A Comprehensive Guide to Federal Firearms Regulations


Often in our handguns class, I get questions about the current status of federal firearms laws. Is there a mandatory 20-year prison term for use of a firearm in a crime? Can illegal aliens or non-immigrant aliens possess a firearm? Can an individual who does not possess a federal firearms license legally sell a firearm to a resident of another state without first transferring the firearm to a dealer in the purchaser’s state? Are antique firearms and replicas exempt from federal firearms laws? May firearms be mailed or shipped interstate from one non-FFL to another non-FFL? May a person transport a firearm from any place where he may lawfully possess and transport such firearm to any other place where he may lawfully possess and transport such firearm; must the firearm be unloaded and in the vehicle’s trunk? Is it true that the standard federal penalty for violating 18 U.S. Code § 924 (c) for a silencer is not less than 30 years? What are the Commerce Clause, the Hobbs Act, a Straw Purchase, the Gun-Free School Zones Act, and the Brady Act?

Well, there are many firearms situations, considerations, and federal laws, so I am writing this article as a summary of current federal restrictions on the purchase, sale, possession, and transportation of firearms and ammunition. I researched several sources and acquired legal information from 2023 and earlier, from the U.S. Department of Justice, the U.S. Attorney’s Office, the U.S. Bureau of Alcohol, Tobacco, Firearms, and Explosives, the Federal Register, and the National Rifle Association’s Institute for Legislative Action.

Caution: Firearm laws are subject to frequent change, court interpretation, and vary by state. This summary is not intended as legal advice nor opinion, or restatement of law. It is for general information and educational purposes only about federal firearm laws. This summary does NOT include state or local laws, ordinances or regulations. For any particular situation, a licensed local, state, or jurisdictional attorney must be consulted for a current and accurate interpretation.

Note: In addition to federal gun laws imposed by the National Firearms Act (1934), Gun Control Act (1968), Firearms Owner`s Protection Act (1986), Brady Handgun Violence Prevention Act (1993), the 1994 Omnibus Crime Control Act and other laws, most states and some local jurisdictions have imposed their own firearms restrictions which vary considerably.

Mandatory Prison Sentence

Under federal law, the use of a firearm in a violent or drug-trafficking crime is punishable by a mandatory prison sentence of up to 20 years. A second conviction, if the firearm is a machine gun or is equipped with a silencer, brings life imprisonment without release. Violating firearms laws should lead to very real punishment for violent criminals, but the laws first must be enforced.

Definition of a Firearm

18 United States Code § 921(a)(3) for § 922 and § 924 violations defines a “firearm” as:

  • A. any weapon (including a starter gun) which will or is designed to or may readily be converted to expel a projectile by the action of an explosive;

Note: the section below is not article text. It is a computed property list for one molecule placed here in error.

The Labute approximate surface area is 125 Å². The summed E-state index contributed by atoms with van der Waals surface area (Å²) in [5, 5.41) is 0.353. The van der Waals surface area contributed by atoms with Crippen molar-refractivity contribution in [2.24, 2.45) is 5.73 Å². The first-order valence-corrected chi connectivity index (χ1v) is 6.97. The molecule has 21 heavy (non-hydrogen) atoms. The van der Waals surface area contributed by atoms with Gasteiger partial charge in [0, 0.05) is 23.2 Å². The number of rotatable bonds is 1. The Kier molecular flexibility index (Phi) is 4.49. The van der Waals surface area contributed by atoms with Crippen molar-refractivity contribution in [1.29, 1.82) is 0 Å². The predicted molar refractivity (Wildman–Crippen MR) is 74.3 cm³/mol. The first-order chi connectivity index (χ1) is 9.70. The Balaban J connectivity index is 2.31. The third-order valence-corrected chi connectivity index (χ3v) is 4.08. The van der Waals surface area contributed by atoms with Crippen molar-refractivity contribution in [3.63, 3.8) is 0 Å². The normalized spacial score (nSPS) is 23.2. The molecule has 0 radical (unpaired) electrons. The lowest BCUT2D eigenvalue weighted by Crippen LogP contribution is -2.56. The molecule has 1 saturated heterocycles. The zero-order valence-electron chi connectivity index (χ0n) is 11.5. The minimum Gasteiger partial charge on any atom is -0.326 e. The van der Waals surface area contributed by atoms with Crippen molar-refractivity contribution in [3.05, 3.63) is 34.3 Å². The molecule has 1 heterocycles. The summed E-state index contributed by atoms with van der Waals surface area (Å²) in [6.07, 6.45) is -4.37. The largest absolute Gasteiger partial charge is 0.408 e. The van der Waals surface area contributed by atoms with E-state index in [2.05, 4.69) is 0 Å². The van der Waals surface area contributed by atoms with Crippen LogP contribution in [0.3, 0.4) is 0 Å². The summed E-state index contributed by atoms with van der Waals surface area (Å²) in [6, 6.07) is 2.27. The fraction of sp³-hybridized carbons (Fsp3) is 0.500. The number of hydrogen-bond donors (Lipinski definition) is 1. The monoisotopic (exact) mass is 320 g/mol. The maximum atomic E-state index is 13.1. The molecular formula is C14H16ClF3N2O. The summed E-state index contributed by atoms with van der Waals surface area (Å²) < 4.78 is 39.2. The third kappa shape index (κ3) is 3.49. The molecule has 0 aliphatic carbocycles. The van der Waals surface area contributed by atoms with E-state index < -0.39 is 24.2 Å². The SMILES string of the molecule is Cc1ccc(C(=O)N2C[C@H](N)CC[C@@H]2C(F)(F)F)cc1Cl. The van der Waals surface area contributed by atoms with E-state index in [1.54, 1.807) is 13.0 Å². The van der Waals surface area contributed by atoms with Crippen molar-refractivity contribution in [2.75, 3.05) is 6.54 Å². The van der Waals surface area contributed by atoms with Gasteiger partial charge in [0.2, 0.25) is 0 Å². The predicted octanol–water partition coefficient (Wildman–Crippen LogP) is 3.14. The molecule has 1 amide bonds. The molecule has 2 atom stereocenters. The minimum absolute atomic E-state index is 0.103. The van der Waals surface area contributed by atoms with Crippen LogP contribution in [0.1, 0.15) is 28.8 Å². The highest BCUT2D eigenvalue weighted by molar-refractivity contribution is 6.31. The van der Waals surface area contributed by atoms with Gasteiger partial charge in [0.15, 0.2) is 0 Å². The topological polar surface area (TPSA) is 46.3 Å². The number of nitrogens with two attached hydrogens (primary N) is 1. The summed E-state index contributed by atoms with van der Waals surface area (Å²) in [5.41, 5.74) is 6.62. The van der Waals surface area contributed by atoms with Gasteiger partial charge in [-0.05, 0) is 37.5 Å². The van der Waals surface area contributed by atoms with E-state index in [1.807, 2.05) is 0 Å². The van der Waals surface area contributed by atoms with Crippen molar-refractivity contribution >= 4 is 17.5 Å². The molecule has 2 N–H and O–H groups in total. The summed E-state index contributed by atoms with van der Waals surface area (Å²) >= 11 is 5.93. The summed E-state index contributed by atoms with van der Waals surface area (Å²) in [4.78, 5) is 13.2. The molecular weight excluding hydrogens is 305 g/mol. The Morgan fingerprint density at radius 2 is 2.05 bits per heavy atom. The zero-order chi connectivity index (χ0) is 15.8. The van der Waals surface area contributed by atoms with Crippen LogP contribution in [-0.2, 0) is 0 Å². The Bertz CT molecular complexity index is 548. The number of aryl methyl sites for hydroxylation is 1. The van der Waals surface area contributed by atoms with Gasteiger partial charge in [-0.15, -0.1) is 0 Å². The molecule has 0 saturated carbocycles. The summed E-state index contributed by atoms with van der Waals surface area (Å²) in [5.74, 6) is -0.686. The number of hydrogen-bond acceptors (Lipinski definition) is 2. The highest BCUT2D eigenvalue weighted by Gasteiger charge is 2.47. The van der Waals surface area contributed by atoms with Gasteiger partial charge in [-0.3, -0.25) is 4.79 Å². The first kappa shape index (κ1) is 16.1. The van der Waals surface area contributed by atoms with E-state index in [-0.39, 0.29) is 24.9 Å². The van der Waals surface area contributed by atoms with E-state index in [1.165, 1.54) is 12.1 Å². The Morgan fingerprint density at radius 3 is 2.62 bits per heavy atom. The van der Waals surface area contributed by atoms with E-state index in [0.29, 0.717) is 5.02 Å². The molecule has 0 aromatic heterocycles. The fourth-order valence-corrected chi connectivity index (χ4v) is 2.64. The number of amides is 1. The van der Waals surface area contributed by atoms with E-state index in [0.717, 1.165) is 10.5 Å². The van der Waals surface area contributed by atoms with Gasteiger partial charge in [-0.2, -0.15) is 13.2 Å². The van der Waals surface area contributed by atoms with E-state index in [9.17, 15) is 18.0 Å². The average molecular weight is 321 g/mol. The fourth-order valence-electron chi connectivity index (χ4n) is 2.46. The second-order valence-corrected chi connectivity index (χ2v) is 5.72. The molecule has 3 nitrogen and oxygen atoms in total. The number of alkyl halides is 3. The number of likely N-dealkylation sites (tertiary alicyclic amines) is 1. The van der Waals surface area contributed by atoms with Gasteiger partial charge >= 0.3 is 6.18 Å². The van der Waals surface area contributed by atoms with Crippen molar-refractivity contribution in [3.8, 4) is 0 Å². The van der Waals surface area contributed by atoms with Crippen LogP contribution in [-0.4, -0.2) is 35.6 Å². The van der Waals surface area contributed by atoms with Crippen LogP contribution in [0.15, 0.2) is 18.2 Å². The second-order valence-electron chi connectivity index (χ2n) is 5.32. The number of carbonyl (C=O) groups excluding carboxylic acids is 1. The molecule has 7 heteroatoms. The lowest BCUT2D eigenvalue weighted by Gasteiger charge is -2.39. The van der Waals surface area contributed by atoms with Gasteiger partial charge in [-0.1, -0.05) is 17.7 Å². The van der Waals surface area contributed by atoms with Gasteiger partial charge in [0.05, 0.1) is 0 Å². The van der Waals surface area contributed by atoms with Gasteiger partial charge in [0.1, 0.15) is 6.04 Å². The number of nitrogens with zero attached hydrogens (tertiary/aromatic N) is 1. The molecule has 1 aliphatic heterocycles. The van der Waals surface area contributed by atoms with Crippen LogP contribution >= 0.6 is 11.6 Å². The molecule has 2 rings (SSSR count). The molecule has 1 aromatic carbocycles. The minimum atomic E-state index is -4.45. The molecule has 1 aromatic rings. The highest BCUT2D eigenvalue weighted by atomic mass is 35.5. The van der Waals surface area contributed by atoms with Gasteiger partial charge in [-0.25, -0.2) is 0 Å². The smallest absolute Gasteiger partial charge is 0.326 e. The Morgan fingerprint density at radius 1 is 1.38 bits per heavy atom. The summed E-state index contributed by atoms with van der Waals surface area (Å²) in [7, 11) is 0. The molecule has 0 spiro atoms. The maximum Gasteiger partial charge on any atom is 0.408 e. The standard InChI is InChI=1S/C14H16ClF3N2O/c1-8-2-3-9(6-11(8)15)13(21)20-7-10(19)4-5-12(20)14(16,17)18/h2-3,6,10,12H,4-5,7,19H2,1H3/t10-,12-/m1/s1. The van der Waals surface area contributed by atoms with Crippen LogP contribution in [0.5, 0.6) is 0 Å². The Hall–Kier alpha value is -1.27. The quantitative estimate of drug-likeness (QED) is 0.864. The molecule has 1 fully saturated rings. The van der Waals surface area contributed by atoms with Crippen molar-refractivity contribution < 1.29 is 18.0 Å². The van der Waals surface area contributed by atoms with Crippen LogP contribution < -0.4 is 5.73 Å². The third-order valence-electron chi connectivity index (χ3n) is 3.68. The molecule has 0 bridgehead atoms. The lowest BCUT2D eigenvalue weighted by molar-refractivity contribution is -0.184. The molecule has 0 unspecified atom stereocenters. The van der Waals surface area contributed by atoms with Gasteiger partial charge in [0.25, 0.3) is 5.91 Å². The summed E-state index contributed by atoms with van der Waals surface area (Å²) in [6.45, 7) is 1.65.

• B. the frame or receiver of any such weapon;
  • C. any firearm muffler or firearm silencer; or 
  • D. any destructive device. Such term does not include an antique firearm. This broad definition encompasses not only operable firearms but those that have been disassembled or dismantled or altered in such a way that they are inoperable at the time of the offense. 

This definition has included a firearm with the hammer filed down because it could be “readily converted” to expel a projectile, for example in United States v. Ruiz, 986 F.2d 905 (5th Cir. 1993). This same justification applies for including starter guns within the definition of a firearm. Recognize that “Firearm” is defined differently for violations of 26 U.S.C. § 5861 for possession of prohibited firearms

Ineligible Persons

The following classes of people are ineligible to possess, receive, ship, or transport firearms or ammunition:

  • Those convicted of crimes punishable by imprisonment for over one year, except state misdemeanors punishable by two years or less.
  • Fugitives from justice.
  • Unlawful users of certain depressant, narcotic, or stimulant drugs.
  • Those adjudicated as mental defectives or incompetents or those committed to any mental institution.
  • Illegal aliens.
  • Citizens who have renounced their citizenship.
  • Those persons dishonorably discharged from the Armed Forces.
  • Persons less than 18 years of age for the purchase of a shotgun or rifle.
  • Persons less than 21 years of age for the purchase of a firearm that is other than a shotgun or rifle.
  • Persons subject to a court order that restrains such persons from harassing, stalking, or threatening an intimate partner.
  • Persons convicted in any court of a misdemeanor crime of domestic violence.

Persons under indictment for a crime punishable by imprisonment for more than one year are ineligible to receive, transport, or ship any firearm or ammunition. Under limited conditions, relief from disability may be obtained from the U.S. Secretary of the Treasury, or through a pardon, expungement, restoration of rights, or setting aside of a conviction.

Possession of Firearms by Prohibited Person 

Possession of a firearm by a “prohibited person” is illegal. Under 18 U.S.C. § 922 (g), there are NINE CATEGORIES of prohibited persons which need to be enforced. Generally, they include: 

  1. felons; 
  2. fugitives;
  3. unlawful users of or addicts to a controlled substance; 
  4. persons who have been adjudicated as mentally “defective” or who have been involuntarily committed to a mental institution; 
  5. illegal aliens and non-immigrant aliens;
  6. persons dishonorably discharged from the armed forces; 
  7. persons who have renounced their U.S. citizenship; 
  8. persons who are the subject of a qualifying domestic protection order; and 
  9. persons convicted of a misdemeanor crime of domestic violence. 

A prohibited person cannot possess, ship, transport or receive a firearm or ammunition that has traveled in interstate commerce.